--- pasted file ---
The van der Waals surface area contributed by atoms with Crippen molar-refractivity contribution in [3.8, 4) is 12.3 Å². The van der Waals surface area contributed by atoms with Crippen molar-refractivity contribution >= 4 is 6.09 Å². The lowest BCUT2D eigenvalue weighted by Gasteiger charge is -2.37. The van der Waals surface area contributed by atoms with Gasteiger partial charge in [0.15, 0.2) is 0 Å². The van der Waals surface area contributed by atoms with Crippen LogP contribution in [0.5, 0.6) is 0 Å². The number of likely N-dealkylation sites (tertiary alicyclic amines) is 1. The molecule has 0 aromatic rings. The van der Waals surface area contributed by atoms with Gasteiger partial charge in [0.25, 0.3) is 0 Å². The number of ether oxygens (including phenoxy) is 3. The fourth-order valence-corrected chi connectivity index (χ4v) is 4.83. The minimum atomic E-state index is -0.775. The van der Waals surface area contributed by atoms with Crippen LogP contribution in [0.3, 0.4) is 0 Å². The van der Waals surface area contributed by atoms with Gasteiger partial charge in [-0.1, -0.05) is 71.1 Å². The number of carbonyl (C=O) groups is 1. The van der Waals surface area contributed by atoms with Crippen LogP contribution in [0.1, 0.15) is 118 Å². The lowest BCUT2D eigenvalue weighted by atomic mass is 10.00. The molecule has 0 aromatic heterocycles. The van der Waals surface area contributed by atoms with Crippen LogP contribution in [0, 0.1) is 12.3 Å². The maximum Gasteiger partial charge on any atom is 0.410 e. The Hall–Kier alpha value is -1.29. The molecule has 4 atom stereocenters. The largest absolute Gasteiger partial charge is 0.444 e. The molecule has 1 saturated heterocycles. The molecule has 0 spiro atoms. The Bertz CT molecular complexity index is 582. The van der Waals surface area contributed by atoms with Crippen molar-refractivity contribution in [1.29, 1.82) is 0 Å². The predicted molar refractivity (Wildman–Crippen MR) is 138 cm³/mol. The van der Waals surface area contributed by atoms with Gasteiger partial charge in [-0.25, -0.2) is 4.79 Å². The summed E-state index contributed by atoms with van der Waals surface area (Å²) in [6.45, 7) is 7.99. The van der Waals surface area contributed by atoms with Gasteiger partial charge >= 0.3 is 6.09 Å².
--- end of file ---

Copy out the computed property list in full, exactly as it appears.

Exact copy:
The van der Waals surface area contributed by atoms with Crippen molar-refractivity contribution in [3.8, 4) is 12.3 Å². The van der Waals surface area contributed by atoms with Crippen molar-refractivity contribution >= 4 is 6.09 Å². The lowest BCUT2D eigenvalue weighted by Gasteiger charge is -2.37. The van der Waals surface area contributed by atoms with Gasteiger partial charge in [0.15, 0.2) is 0 Å². The van der Waals surface area contributed by atoms with Crippen LogP contribution in [0.5, 0.6) is 0 Å². The number of likely N-dealkylation sites (tertiary alicyclic amines) is 1. The molecule has 0 aromatic rings. The van der Waals surface area contributed by atoms with Gasteiger partial charge in [0.25, 0.3) is 0 Å². The number of ether oxygens (including phenoxy) is 3. The fourth-order valence-corrected chi connectivity index (χ4v) is 4.83. The minimum atomic E-state index is -0.775. The van der Waals surface area contributed by atoms with Crippen LogP contribution in [0.3, 0.4) is 0 Å². The van der Waals surface area contributed by atoms with Gasteiger partial charge in [-0.1, -0.05) is 71.1 Å². The number of carbonyl (C=O) groups is 1. The van der Waals surface area contributed by atoms with Crippen LogP contribution in [0.1, 0.15) is 118 Å². The lowest BCUT2D eigenvalue weighted by atomic mass is 10.00. The molecule has 0 aromatic heterocycles. The van der Waals surface area contributed by atoms with Crippen LogP contribution in [0, 0.1) is 12.3 Å². The maximum Gasteiger partial charge on any atom is 0.410 e. The Hall–Kier alpha value is -1.29. The molecule has 4 atom stereocenters. The largest absolute Gasteiger partial charge is 0.444 e. The molecule has 1 saturated heterocycles. The molecule has 0 spiro atoms. The Bertz CT molecular complexity index is 582. The van der Waals surface area contributed by atoms with Crippen molar-refractivity contribution in [1.29, 1.82) is 0 Å². The predicted molar refractivity (Wildman–Crippen MR) is 138 cm³/mol. The van der Waals surface area contributed by atoms with Gasteiger partial charge in [-0.25, -0.2) is 4.79 Å². The summed E-state index contributed by atoms with van der Waals surface area (Å²) in [6.45, 7) is 7.99. The van der Waals surface area contributed by atoms with Gasteiger partial charge >= 0.3 is 6.09 Å².